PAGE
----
This cross-sectional study was designed to examine the prevalence of adrenocortical suppression in children with asthma treated with high-dose inhaled fluticasone propionate (FP).
Children and adolescents (n=50) with asthma, treated with inhaled FP at a dose of ≥1,000 mg a day for ≥6 months, were enrolled. Early morning serum cortisol was performed. Subjects with a serum cortisol of <400 nmol·L−1 had a tetracosactrin stimulation test.
Fifty subjects of mean age 13.1 yrs were treated with a mean dose of 924.7 µg·m−2·day−1 FP for a mean duration of 2 yrs. Of the 50 subjects, 36 (72%) had serum cortisol levels of <400 nmol·L−1 and underwent tetracosactrin stimulation test. Of these, 6 (17%) demonstrated a less than two-fold increase in serum cortisol from baseline and peak cortisol level of ≤550 nmol·L−1 at 30 or 60 min poststimulation. There was a significant negative correlation between the dose of FP·m−2 and stimulated peak cortisol level.
Biochemical evidence of adrenocortical insufficiency was demonstrated in 12% of the subjects, indicating that high-dose fluticasone propionate use may be associated with dose-dependent adrenocortical suppression.
Inhaled corticosteroids are an important part of asthma management in children with frequent episodic or persistent asthma symptoms. Their use allows for a reduction in oral glucocorticoid use, better control of asthma and improved quality of life 1–3. However, inhaled corticosteroids are known to be associated with dose-related systemic effects, and potential effects on the hypothalamic pituitary adrenal (HPA) axis, bone mineralisation and growth have been reported 4–6.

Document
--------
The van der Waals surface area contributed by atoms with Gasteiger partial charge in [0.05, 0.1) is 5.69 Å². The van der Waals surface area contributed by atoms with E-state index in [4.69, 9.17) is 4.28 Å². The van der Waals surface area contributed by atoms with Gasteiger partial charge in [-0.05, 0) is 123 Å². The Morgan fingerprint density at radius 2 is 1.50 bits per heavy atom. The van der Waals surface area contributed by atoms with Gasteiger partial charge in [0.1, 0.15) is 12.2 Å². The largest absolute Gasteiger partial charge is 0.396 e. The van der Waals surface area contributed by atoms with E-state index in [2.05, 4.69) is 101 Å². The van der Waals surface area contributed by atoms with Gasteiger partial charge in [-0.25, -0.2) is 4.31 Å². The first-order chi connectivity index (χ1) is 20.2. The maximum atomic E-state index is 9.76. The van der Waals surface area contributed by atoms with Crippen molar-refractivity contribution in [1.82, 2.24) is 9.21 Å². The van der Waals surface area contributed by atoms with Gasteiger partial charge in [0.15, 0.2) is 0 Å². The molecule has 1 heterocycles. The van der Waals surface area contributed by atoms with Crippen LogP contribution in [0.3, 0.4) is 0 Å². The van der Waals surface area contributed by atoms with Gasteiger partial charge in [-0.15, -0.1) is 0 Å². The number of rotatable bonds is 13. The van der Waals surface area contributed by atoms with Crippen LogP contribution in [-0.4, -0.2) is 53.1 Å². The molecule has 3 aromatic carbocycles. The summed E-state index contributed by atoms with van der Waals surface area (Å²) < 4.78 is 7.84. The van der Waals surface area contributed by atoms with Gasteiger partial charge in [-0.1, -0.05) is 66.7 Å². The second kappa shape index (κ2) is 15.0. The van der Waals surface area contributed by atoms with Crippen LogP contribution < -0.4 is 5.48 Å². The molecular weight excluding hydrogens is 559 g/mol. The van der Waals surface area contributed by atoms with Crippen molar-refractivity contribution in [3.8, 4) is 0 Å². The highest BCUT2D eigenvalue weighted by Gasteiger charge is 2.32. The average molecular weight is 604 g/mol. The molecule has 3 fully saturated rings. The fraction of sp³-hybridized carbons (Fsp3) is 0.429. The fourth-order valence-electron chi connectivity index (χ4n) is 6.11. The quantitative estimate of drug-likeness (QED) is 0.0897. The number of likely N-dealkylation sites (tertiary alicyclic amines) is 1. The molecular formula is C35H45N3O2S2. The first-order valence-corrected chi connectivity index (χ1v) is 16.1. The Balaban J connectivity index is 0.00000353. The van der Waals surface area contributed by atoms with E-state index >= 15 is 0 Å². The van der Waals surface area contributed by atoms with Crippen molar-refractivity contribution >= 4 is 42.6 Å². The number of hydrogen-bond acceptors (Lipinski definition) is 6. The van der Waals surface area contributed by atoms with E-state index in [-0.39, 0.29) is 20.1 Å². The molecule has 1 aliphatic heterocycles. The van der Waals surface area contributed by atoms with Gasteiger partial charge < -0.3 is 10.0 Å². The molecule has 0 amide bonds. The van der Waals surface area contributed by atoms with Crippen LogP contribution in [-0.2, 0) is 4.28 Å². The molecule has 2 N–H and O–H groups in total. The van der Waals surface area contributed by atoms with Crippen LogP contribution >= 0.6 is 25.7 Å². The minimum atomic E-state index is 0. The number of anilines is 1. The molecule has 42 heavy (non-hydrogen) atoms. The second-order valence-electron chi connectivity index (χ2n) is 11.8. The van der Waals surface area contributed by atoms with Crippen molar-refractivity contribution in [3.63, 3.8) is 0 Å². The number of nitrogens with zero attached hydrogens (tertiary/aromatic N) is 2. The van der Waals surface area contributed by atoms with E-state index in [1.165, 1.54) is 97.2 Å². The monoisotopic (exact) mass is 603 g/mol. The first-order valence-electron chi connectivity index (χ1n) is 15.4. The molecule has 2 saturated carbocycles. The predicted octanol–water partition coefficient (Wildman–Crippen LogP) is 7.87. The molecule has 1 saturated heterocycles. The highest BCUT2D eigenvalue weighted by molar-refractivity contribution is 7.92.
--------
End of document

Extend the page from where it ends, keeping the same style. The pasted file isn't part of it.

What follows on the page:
Fluticasone propionate (FP) is the most recent addition to the range of inhaled corticosteroids available in Australia. FP may produce greater dose-related adrenal suppression than budesonide or beclomethasone 3. This observation has been explained by FP's high glucocorticoid receptor affinity and high lipophilicity, which result in greater tissue distribution, prolonged pulmonary receptor occupancy and longer plasma half-life 4, 7–10. After repeated doses, FP demonstrates a moderate degree of accumulation 8, 9. It has been suggested that such accumulation may play a more important role in HPA axis suppression than peak plasma concentrations 10, 11.
HPA axis suppression over a prolonged period of time can result in adrenal cortical atrophy 4. This condition can predispose a person to life-threatening acute adrenal insufficiency if the adrenal cortex is unable to generate an adequate endogenous cortisol response to a stressful condition or when corticosteroid therapy is abruptly ceased.
Data from adult studies suggest that FP in doses of >750 µg·day−1 is associated with suppression of the HPA axis 4. Paediatric studies suggest that FP in doses of ≤400 µg·day−1 does not produce significant systemic adverse effects 4, 11–13.
The effects of higher doses of inhaled FP in children with asthma are unclear. Published case reports have described FP-induced growth retardation 14, Cushing's syndrome 15 and adrenal suppression 14, 16 in children with asthma receiving doses ranging 250–2,250 µg·day−1. There have been few studies examining HPA axis suppression in children with asthma treated with FP at high doses and the prevalence rate of such adverse effects at these high doses of FP is unclear.
Measures of HPA axis function are a sensitive method of assessing the systemic effects of inhaled corticosteroid therapy 10. In addition, measuring the cortisol response to a stimulation test allows evaluation of the adrenal reserve, hence the risk of adrenal insufficiency during periods of illness or stress.
The aim of this cross-sectional study was to determine the prevalence of HPA axis suppression in children with asthma on long-term treatment with high-dose inhaled prophylactic FP.